What Is Systematic Theology?


Just What Is Systematic Theology?


Theology comes from two words.  Theos” which is Greek for God and “Ology” which means the study of.  So essentially anytime that we raise questions about God, questions about life/death issues, or raise questions of our place in this universe we are essentially doing Theology.  Every time we attend a funeral and say to ourselves, “I wonder where they are at right now?” we are essentially practicing Theology.  It would be safe to say that the ideology of theology is not something that is restricted to the academics, book worms, or pastors but rather is something that is performed by a vast array of people of all different backgrounds and experiences whether they know it or not.
Within this realm of what we call Theology there are essentially different categories in which we practice Theology.  Historical theology, exegetical theology and systematic theology are several of the different theologies that are practiced.  More specifically systematic theology is the categorization of topics of the Bible.  Simply put, systematic theology takes all the Biblical passages about a topic and clumps them together so that it allows all the different sections of the Bible to speak coherently and collectively to a specific subject.  For example, what does the Bible say and teach about the doctrine of man?  Systematic theology will then answer this question by gathering information from Genesis 3, Psalm 51, the words of Jesus, the teachings of Paul, etc… and then builds a comprehensive explanation of this doctrine.  It allows the whole of scripture to speak to the issue at hand.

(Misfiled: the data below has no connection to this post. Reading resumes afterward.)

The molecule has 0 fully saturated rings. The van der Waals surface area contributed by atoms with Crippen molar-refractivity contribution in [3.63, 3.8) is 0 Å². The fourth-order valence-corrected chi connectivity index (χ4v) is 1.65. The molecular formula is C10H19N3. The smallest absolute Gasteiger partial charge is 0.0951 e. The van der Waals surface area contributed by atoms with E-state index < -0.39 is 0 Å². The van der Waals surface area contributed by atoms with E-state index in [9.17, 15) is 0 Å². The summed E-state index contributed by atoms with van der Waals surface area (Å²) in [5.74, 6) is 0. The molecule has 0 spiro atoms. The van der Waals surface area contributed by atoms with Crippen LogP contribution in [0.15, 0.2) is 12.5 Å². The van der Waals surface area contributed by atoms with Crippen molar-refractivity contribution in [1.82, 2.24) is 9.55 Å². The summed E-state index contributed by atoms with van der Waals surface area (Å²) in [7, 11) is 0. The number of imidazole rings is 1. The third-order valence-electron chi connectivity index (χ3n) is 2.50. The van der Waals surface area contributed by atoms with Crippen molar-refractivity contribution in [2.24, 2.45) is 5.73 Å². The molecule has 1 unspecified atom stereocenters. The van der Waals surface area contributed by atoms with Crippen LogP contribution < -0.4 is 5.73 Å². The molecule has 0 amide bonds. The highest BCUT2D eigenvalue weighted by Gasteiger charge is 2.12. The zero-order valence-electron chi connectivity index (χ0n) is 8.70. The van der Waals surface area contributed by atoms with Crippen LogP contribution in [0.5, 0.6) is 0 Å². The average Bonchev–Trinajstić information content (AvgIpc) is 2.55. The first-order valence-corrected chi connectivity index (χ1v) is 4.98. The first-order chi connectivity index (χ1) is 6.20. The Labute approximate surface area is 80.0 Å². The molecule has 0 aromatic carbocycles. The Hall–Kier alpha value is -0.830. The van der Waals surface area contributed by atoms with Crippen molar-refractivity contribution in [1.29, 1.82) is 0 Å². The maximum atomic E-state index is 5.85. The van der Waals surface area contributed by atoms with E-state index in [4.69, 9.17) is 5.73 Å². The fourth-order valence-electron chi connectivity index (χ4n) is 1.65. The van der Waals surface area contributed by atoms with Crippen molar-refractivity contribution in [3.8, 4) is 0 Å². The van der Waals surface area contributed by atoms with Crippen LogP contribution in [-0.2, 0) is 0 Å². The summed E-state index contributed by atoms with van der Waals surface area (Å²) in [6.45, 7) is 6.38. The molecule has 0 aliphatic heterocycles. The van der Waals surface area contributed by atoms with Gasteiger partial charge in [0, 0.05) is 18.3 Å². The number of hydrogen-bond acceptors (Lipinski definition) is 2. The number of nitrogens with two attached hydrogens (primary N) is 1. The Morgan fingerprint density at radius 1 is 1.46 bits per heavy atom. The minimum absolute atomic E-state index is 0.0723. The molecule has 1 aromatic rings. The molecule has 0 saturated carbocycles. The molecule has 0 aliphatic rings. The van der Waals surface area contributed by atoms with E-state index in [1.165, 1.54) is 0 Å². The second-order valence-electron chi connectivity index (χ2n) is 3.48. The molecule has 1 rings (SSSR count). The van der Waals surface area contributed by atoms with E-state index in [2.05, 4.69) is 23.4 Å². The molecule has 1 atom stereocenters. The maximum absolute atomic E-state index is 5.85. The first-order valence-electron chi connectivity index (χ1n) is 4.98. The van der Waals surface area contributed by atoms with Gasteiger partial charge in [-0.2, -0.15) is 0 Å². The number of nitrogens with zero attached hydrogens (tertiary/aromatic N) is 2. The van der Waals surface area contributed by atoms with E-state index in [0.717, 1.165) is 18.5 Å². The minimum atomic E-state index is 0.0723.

So, as we ask specific questions about God/Christianity and peruse through scripture, past sermons that we’ve heard and our memory, with the purpose of gathering a comprehensive answer, we are essentially practicing systematic theology. 
There is another aspect of this that we need to keep in mind.  As we systematize scripture, assess a subject and answer a specific question, we many times do this in a way that puts the best spin on ourselves and God.  The reason why we do this is that we desire our answers to fit neatly into our own theological system or grid.  In other words, as subjective beings we approach scripture with our own bias and our own presuppositions.  Due to our sinful nature, we will inherently assess things in a manner that puts the best spin on things in order to protect our own spiritual projects, endeavors and kingdom of self.  Furthermore, we many times will assess things about God in a form and fashion that keeps God tame and manageable; let’s keep God off our back![1]  As a result, there are many times that we won’t answer our systematic questions with straight forward answers but will answer them in order to keep our conscience at rest and to keep the tension of paradox at a minimum.  All of what I have just described is a way of thinking that resorts in one having bad theology.  It is bad because it doesn’t answer things the way they actually are, avoids tension and excuses paradox all for the sake of comfort.  This not only harms the way that we perceive the revealed realities of God but also misconstrues how we process the events and realities that we encounter right before us. 
Rather, good systematic theology let’s God be God and let’s scripture speak to us regardless of its verdict towards mankind and our circumstances.  Reason doesn’t stand above scripture but scripture stands above mankind’s reason.  In other words, good systematic theology let’s scripture speak about God in a way that lets it stand  regardless if it is  perceived to be illogical, lacking luster or is down-right confusing.  Furthermore, good theology speaks where scripture speaks and will not speak where scripture does not speak.  What this means is that good theology will many times leave things with mystery, leave things in paradox, and may even times say, “we just don’t know, but here is what we do know.”

[1] A term used by Gerhard Forde.